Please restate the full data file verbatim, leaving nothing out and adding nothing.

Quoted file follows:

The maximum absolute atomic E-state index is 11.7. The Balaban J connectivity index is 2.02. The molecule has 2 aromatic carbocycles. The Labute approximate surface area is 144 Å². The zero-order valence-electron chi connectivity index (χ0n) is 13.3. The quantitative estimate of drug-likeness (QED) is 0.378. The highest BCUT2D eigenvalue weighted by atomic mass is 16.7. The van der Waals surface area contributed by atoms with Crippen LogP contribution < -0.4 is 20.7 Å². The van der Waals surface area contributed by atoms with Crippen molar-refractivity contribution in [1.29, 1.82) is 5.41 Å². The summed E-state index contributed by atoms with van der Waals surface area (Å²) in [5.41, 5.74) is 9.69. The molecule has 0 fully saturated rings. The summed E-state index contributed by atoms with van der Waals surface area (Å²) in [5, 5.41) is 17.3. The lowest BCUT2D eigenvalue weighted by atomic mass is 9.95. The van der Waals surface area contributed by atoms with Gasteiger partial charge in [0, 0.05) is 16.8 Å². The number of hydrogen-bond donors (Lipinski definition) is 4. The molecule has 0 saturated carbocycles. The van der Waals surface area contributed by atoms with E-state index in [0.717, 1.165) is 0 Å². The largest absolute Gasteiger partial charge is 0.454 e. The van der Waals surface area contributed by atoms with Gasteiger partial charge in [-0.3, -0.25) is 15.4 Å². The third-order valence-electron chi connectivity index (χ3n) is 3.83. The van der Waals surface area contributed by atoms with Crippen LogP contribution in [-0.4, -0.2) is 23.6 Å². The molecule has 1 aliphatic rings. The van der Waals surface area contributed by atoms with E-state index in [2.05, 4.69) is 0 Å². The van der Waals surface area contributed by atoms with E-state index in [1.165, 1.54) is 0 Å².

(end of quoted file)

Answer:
The maximum absolute atomic E-state index is 11.7. The Balaban J connectivity index is 2.02. The molecule has 2 aromatic carbocycles. The Labute approximate surface area is 144 Å². The zero-order valence-electron chi connectivity index (χ0n) is 13.3. The quantitative estimate of drug-likeness (QED) is 0.378. The highest BCUT2D eigenvalue weighted by atomic mass is 16.7. The van der Waals surface area contributed by atoms with Crippen LogP contribution < -0.4 is 20.7 Å². The van der Waals surface area contributed by atoms with Crippen molar-refractivity contribution in [1.29, 1.82) is 5.41 Å². The summed E-state index contributed by atoms with van der Waals surface area (Å²) in [5.41, 5.74) is 9.69. The molecule has 0 fully saturated rings. The summed E-state index contributed by atoms with van der Waals surface area (Å²) in [5, 5.41) is 17.3. The lowest BCUT2D eigenvalue weighted by atomic mass is 9.95. The van der Waals surface area contributed by atoms with Gasteiger partial charge in [0, 0.05) is 16.8 Å². The number of hydrogen-bond donors (Lipinski definition) is 4. The molecule has 0 saturated carbocycles. The van der Waals surface area contributed by atoms with E-state index in [0.717, 1.165) is 0 Å². The largest absolute Gasteiger partial charge is 0.454 e. The van der Waals surface area contributed by atoms with Gasteiger partial charge in [-0.3, -0.25) is 15.4 Å². The third-order valence-electron chi connectivity index (χ3n) is 3.83. The van der Waals surface area contributed by atoms with Crippen LogP contribution in [-0.4, -0.2) is 23.6 Å². The molecule has 1 aliphatic rings. The van der Waals surface area contributed by atoms with E-state index in [2.05, 4.69) is 0 Å². The van der Waals surface area contributed by atoms with E-state index in [1.165, 1.54) is 0 Å².